Fentanyl Floods Into Urban Black Communities
While the initial wave of the opioid crisis was centered in mostly white rural areas, over the last year, black urban areas are seeing spiraling numbers of overdoses.
As reported by NPR, the current drug addiction crisis began in rural America, but it’s quickly spreading to urban areas and into the African-American population in cities across the country.
“It’s a frightening time,” says Dr. Edwin Chapman, who specializes in drug addiction in Washington, D.C., “because the urban African-American community is dying now at a faster rate than the epidemic in the suburbs and rural areas.”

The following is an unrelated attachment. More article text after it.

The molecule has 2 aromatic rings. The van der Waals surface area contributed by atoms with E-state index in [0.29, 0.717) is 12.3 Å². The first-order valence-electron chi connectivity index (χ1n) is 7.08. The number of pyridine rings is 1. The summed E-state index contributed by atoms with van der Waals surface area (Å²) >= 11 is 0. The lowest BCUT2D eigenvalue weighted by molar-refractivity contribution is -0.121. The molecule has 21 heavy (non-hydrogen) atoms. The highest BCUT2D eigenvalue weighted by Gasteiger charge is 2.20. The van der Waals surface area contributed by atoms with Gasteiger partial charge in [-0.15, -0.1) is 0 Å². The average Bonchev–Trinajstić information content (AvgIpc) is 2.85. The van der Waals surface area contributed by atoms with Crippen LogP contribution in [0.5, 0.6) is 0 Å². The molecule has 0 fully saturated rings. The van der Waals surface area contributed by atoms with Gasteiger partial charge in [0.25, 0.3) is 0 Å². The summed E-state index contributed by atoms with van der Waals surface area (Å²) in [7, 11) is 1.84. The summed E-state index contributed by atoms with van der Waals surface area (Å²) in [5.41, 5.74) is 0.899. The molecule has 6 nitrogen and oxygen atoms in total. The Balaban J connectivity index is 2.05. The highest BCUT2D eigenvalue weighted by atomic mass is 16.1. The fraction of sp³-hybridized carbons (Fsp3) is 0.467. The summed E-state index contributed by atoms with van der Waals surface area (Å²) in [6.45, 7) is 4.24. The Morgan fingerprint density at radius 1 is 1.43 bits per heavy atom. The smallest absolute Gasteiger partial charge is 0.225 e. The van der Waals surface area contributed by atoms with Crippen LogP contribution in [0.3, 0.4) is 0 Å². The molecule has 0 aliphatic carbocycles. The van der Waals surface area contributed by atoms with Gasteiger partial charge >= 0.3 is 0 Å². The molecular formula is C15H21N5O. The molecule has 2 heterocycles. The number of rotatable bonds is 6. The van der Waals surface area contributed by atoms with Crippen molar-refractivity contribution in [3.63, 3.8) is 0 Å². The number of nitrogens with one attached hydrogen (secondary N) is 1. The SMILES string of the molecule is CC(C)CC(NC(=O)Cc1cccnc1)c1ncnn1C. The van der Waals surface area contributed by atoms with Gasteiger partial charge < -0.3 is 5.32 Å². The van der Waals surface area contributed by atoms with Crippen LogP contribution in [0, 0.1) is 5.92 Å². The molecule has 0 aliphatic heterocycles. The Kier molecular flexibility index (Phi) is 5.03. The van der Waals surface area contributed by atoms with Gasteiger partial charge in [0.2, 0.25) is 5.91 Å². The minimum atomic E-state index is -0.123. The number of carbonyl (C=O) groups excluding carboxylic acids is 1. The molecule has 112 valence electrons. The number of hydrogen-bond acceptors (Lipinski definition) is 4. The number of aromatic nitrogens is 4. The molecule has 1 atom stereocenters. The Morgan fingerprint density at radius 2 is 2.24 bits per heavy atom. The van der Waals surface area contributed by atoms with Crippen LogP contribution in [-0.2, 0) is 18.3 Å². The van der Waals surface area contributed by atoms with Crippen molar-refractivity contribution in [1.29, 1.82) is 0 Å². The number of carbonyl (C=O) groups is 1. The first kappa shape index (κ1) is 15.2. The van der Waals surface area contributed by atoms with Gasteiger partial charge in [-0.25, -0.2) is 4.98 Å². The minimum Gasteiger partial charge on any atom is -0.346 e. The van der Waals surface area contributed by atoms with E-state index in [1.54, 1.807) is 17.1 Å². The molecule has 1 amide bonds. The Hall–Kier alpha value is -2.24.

Chapman is on the front line of the opioid epidemic crippling his community in the Northeast section of Washington. He heads the Medical Home Development Group, a clinic specializing in addiction medicine.
African-American communities are in the midst of a drug epidemic and the culprit is fentanyl, says Dr. Melissa Clarke, who works with Chapman at Medical Home.
“African-Americans are falling victim to fentanyl and carfentanyl because they are so much more potent than heroin,” she says. Fentanyl is a powerful synthetic opioid that is often laced in heroin and other street drugs, Clarke says.
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To read more about how fentanyl is pouring into urban communities, please visit NPR.org.